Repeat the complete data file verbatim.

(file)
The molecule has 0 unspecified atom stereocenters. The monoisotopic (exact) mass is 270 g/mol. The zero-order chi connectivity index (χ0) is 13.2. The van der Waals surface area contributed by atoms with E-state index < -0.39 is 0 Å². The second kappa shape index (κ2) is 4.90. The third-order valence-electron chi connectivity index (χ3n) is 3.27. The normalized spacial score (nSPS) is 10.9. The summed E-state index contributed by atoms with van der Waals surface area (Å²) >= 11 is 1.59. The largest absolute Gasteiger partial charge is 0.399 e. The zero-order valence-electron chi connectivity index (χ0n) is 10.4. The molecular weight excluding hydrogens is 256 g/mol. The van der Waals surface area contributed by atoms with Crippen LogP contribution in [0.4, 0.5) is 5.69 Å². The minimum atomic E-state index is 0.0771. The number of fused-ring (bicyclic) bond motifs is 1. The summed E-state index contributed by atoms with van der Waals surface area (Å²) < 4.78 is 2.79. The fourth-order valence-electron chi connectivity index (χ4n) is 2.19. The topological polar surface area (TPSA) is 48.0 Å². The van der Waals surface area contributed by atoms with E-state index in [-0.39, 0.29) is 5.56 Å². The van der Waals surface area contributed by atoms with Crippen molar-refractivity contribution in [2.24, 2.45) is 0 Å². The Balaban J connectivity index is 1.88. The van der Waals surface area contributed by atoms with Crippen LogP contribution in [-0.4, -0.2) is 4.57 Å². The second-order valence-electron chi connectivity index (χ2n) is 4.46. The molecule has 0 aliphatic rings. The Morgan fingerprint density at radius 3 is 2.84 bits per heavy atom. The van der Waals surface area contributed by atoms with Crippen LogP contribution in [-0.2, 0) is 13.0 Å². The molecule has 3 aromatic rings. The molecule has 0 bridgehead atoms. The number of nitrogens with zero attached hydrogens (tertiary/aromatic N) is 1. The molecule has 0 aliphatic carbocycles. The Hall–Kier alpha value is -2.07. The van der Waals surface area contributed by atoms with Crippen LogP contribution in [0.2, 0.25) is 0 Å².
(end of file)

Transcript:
The molecule has 0 unspecified atom stereocenters. The monoisotopic (exact) mass is 270 g/mol. The zero-order chi connectivity index (χ0) is 13.2. The van der Waals surface area contributed by atoms with E-state index < -0.39 is 0 Å². The second kappa shape index (κ2) is 4.90. The third-order valence-electron chi connectivity index (χ3n) is 3.27. The normalized spacial score (nSPS) is 10.9. The summed E-state index contributed by atoms with van der Waals surface area (Å²) >= 11 is 1.59. The largest absolute Gasteiger partial charge is 0.399 e. The zero-order valence-electron chi connectivity index (χ0n) is 10.4. The molecular weight excluding hydrogens is 256 g/mol. The van der Waals surface area contributed by atoms with Crippen LogP contribution in [0.4, 0.5) is 5.69 Å². The minimum atomic E-state index is 0.0771. The number of fused-ring (bicyclic) bond motifs is 1. The summed E-state index contributed by atoms with van der Waals surface area (Å²) < 4.78 is 2.79. The fourth-order valence-electron chi connectivity index (χ4n) is 2.19. The topological polar surface area (TPSA) is 48.0 Å². The van der Waals surface area contributed by atoms with E-state index in [-0.39, 0.29) is 5.56 Å². The van der Waals surface area contributed by atoms with Crippen molar-refractivity contribution in [2.24, 2.45) is 0 Å². The Balaban J connectivity index is 1.88. The van der Waals surface area contributed by atoms with Crippen LogP contribution in [-0.4, -0.2) is 4.57 Å². The second-order valence-electron chi connectivity index (χ2n) is 4.46. The molecule has 0 aliphatic rings. The Morgan fingerprint density at radius 3 is 2.84 bits per heavy atom. The van der Waals surface area contributed by atoms with Crippen LogP contribution in [-0.2, 0) is 13.0 Å². The molecule has 3 aromatic rings. The molecule has 0 bridgehead atoms. The number of nitrogens with zero attached hydrogens (tertiary/aromatic N) is 1. The molecule has 0 aliphatic carbocycles. The Hall–Kier alpha value is -2.07. The van der Waals surface area contributed by atoms with Crippen LogP contribution in [0.2, 0.25) is 0 Å².